"We cannot afford to lose what we have already achieved in the country," Jaap de Hoop Scheffer told a joint news conference with Portuguese Prime Minister Jose Manuel Durao Barroso. NATO can contribute to stop Afghanistan "from being a safe haven for terrorists" again, he said.
NATO took charge of the 6,100-troop International Security Assistance Force (ISAF) in Afghanistan last year which is mostly concentrated in Kabul.
The United Nations has authorized NATO to expand its peacekeeping mission beyond the Afghan capital, but because of a lack of resources the alliance has so far only managed to send several hundred troops to the quiet northern city of Kunduz.
But since taking office last month, de Hoop Scheffer has toured European capitals to persuade NATO nations to send more troops to Afghanistan.
Asked if there is willingness on the part of the 19 NATO members to contribute more forces to ISAF, he said: "There definitely is. It is a matter of translating political commitments into resources."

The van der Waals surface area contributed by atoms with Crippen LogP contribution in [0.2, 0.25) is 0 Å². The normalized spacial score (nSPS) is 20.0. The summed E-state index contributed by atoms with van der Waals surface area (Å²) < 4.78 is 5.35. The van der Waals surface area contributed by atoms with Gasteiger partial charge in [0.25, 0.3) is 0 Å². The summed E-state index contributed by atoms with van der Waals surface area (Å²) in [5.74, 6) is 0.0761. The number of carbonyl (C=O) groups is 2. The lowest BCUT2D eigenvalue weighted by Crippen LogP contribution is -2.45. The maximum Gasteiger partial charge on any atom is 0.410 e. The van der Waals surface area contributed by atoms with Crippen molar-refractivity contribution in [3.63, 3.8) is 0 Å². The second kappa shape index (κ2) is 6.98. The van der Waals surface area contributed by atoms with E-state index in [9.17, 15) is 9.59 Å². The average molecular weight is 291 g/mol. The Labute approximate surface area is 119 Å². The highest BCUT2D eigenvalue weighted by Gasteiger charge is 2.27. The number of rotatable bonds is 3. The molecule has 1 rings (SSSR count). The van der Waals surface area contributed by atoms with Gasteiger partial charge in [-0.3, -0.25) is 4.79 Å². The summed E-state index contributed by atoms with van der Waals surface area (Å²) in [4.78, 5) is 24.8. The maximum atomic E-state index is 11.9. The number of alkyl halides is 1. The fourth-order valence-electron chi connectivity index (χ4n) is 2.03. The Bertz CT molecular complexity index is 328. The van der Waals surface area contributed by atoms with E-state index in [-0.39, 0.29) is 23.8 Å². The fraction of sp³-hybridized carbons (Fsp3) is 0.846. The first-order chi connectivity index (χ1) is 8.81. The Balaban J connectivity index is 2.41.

The NATO chief said there was a need for more soldiers to provide security in the war-ravaged country as well as to take part in provincial reconstruction teams --groups of up to 400 soldiers and civilian experts who carry out small developments projects crucial to rebuilding the country.
ISAF was formed shortly after US forces in 2001 ousted the hardline Taliban regime, which harboured the extremist Al-Qaeda network, from power.
Members of the Taliban militia continue to stage regular attacks on coalition and Afghan government troops, as well as aid workers, in a bid to undermine the government of President Hamid Karzai which replaced them.